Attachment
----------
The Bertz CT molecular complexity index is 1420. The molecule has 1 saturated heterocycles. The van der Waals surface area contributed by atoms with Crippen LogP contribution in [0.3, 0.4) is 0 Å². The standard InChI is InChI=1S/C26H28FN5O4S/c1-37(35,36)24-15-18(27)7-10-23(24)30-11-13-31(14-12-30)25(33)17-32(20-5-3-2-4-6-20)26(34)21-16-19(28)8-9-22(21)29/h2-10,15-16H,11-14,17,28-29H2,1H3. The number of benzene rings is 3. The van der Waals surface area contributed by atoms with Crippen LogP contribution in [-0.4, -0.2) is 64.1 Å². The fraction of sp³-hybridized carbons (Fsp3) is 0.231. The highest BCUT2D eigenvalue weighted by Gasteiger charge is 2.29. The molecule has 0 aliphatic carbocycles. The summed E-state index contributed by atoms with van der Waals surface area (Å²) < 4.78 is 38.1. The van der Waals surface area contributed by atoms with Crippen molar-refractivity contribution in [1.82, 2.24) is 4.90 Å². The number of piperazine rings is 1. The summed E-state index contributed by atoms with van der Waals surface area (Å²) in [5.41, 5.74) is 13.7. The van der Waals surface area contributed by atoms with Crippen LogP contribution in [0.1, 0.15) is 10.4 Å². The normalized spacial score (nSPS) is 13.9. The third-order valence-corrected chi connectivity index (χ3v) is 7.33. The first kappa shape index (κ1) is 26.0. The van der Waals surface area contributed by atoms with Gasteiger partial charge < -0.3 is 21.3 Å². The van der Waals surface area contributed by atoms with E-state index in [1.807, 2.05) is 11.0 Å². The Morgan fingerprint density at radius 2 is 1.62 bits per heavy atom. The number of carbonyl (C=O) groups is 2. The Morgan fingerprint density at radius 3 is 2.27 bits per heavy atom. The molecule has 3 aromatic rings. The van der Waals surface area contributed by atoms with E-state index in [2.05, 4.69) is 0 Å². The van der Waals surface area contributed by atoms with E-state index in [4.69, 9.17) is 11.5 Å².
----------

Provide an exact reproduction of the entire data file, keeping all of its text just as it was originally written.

The Bertz CT molecular complexity index is 1420. The molecule has 1 saturated heterocycles. The van der Waals surface area contributed by atoms with Crippen LogP contribution in [0.3, 0.4) is 0 Å². The standard InChI is InChI=1S/C26H28FN5O4S/c1-37(35,36)24-15-18(27)7-10-23(24)30-11-13-31(14-12-30)25(33)17-32(20-5-3-2-4-6-20)26(34)21-16-19(28)8-9-22(21)29/h2-10,15-16H,11-14,17,28-29H2,1H3. The number of benzene rings is 3. The van der Waals surface area contributed by atoms with Crippen LogP contribution in [-0.4, -0.2) is 64.1 Å². The fraction of sp³-hybridized carbons (Fsp3) is 0.231. The highest BCUT2D eigenvalue weighted by Gasteiger charge is 2.29. The molecule has 0 aliphatic carbocycles. The summed E-state index contributed by atoms with van der Waals surface area (Å²) < 4.78 is 38.1. The van der Waals surface area contributed by atoms with Crippen molar-refractivity contribution in [1.82, 2.24) is 4.90 Å². The number of piperazine rings is 1. The summed E-state index contributed by atoms with van der Waals surface area (Å²) in [5.41, 5.74) is 13.7. The van der Waals surface area contributed by atoms with Crippen LogP contribution in [0.1, 0.15) is 10.4 Å². The normalized spacial score (nSPS) is 13.9. The third-order valence-corrected chi connectivity index (χ3v) is 7.33. The first kappa shape index (κ1) is 26.0. The van der Waals surface area contributed by atoms with Gasteiger partial charge < -0.3 is 21.3 Å². The van der Waals surface area contributed by atoms with E-state index in [1.807, 2.05) is 11.0 Å². The Morgan fingerprint density at radius 2 is 1.62 bits per heavy atom. The number of carbonyl (C=O) groups is 2. The Morgan fingerprint density at radius 3 is 2.27 bits per heavy atom. The molecule has 3 aromatic rings. The van der Waals surface area contributed by atoms with E-state index in [2.05, 4.69) is 0 Å². The van der Waals surface area contributed by atoms with E-state index in [4.69, 9.17) is 11.5 Å².